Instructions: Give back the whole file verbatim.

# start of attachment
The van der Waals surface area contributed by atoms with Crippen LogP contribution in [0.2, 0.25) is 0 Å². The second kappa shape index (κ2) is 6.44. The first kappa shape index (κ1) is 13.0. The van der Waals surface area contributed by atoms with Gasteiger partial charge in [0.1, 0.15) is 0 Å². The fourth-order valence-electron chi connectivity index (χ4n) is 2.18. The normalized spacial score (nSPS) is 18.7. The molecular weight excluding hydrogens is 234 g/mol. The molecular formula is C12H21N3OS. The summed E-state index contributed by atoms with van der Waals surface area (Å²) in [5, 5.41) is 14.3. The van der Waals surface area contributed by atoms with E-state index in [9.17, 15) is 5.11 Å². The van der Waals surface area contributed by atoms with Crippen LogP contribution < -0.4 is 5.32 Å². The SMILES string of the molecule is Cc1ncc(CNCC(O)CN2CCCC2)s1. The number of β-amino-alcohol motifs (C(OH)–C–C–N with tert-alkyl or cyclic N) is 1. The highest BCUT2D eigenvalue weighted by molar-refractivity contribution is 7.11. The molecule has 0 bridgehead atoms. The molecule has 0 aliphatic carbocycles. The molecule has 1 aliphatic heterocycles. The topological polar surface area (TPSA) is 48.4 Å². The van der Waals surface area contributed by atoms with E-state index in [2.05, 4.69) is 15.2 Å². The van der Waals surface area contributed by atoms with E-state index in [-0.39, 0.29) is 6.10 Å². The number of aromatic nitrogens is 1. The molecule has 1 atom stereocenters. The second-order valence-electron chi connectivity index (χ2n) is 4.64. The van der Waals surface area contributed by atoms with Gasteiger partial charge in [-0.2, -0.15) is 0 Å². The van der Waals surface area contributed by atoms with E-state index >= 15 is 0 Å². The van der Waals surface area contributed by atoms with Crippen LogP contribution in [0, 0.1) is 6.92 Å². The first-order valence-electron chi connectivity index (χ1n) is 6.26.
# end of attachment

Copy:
The van der Waals surface area contributed by atoms with Crippen LogP contribution in [0.2, 0.25) is 0 Å². The second kappa shape index (κ2) is 6.44. The first kappa shape index (κ1) is 13.0. The van der Waals surface area contributed by atoms with Gasteiger partial charge in [0.1, 0.15) is 0 Å². The fourth-order valence-electron chi connectivity index (χ4n) is 2.18. The normalized spacial score (nSPS) is 18.7. The molecular weight excluding hydrogens is 234 g/mol. The molecular formula is C12H21N3OS. The summed E-state index contributed by atoms with van der Waals surface area (Å²) in [5, 5.41) is 14.3. The van der Waals surface area contributed by atoms with E-state index in [9.17, 15) is 5.11 Å². The van der Waals surface area contributed by atoms with Crippen LogP contribution < -0.4 is 5.32 Å². The SMILES string of the molecule is Cc1ncc(CNCC(O)CN2CCCC2)s1. The number of β-amino-alcohol motifs (C(OH)–C–C–N with tert-alkyl or cyclic N) is 1. The highest BCUT2D eigenvalue weighted by molar-refractivity contribution is 7.11. The molecule has 0 bridgehead atoms. The molecule has 0 aliphatic carbocycles. The molecule has 1 aliphatic heterocycles. The topological polar surface area (TPSA) is 48.4 Å². The van der Waals surface area contributed by atoms with E-state index in [2.05, 4.69) is 15.2 Å². The van der Waals surface area contributed by atoms with E-state index in [-0.39, 0.29) is 6.10 Å². The number of aromatic nitrogens is 1. The molecule has 1 atom stereocenters. The second-order valence-electron chi connectivity index (χ2n) is 4.64. The van der Waals surface area contributed by atoms with Gasteiger partial charge in [-0.2, -0.15) is 0 Å². The van der Waals surface area contributed by atoms with E-state index >= 15 is 0 Å². The van der Waals surface area contributed by atoms with Crippen LogP contribution in [0, 0.1) is 6.92 Å². The first-order valence-electron chi connectivity index (χ1n) is 6.26.